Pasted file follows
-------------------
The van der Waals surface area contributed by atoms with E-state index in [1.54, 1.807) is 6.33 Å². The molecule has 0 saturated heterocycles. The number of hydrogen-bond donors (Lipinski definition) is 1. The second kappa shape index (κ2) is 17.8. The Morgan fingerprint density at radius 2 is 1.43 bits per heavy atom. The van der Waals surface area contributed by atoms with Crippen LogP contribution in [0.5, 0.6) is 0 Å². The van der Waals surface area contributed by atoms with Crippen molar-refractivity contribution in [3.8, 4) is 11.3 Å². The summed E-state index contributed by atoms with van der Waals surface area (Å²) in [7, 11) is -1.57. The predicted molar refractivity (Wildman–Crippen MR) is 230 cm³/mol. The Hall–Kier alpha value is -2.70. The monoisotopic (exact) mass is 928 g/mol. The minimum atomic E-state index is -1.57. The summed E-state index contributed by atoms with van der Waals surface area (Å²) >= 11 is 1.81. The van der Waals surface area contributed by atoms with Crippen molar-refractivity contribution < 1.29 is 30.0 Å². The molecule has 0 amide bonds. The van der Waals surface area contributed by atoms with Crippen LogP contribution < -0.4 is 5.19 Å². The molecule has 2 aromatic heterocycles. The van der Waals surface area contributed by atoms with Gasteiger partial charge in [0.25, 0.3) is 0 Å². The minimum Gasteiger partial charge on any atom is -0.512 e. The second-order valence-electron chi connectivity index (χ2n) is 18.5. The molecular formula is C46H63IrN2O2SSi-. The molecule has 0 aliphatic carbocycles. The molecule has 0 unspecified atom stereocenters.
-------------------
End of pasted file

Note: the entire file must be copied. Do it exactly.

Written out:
The van der Waals surface area contributed by atoms with E-state index in [1.54, 1.807) is 6.33 Å². The molecule has 0 saturated heterocycles. The number of hydrogen-bond donors (Lipinski definition) is 1. The second kappa shape index (κ2) is 17.8. The Morgan fingerprint density at radius 2 is 1.43 bits per heavy atom. The van der Waals surface area contributed by atoms with Crippen LogP contribution in [0.5, 0.6) is 0 Å². The van der Waals surface area contributed by atoms with Crippen molar-refractivity contribution in [3.8, 4) is 11.3 Å². The summed E-state index contributed by atoms with van der Waals surface area (Å²) in [7, 11) is -1.57. The predicted molar refractivity (Wildman–Crippen MR) is 230 cm³/mol. The Hall–Kier alpha value is -2.70. The monoisotopic (exact) mass is 928 g/mol. The minimum atomic E-state index is -1.57. The summed E-state index contributed by atoms with van der Waals surface area (Å²) >= 11 is 1.81. The van der Waals surface area contributed by atoms with Crippen molar-refractivity contribution < 1.29 is 30.0 Å². The molecule has 0 amide bonds. The van der Waals surface area contributed by atoms with Crippen LogP contribution < -0.4 is 5.19 Å². The molecule has 2 aromatic heterocycles. The van der Waals surface area contributed by atoms with Gasteiger partial charge in [0.25, 0.3) is 0 Å². The minimum Gasteiger partial charge on any atom is -0.512 e. The second-order valence-electron chi connectivity index (χ2n) is 18.5. The molecular formula is C46H63IrN2O2SSi-. The molecule has 0 aliphatic carbocycles. The molecule has 0 unspecified atom stereocenters.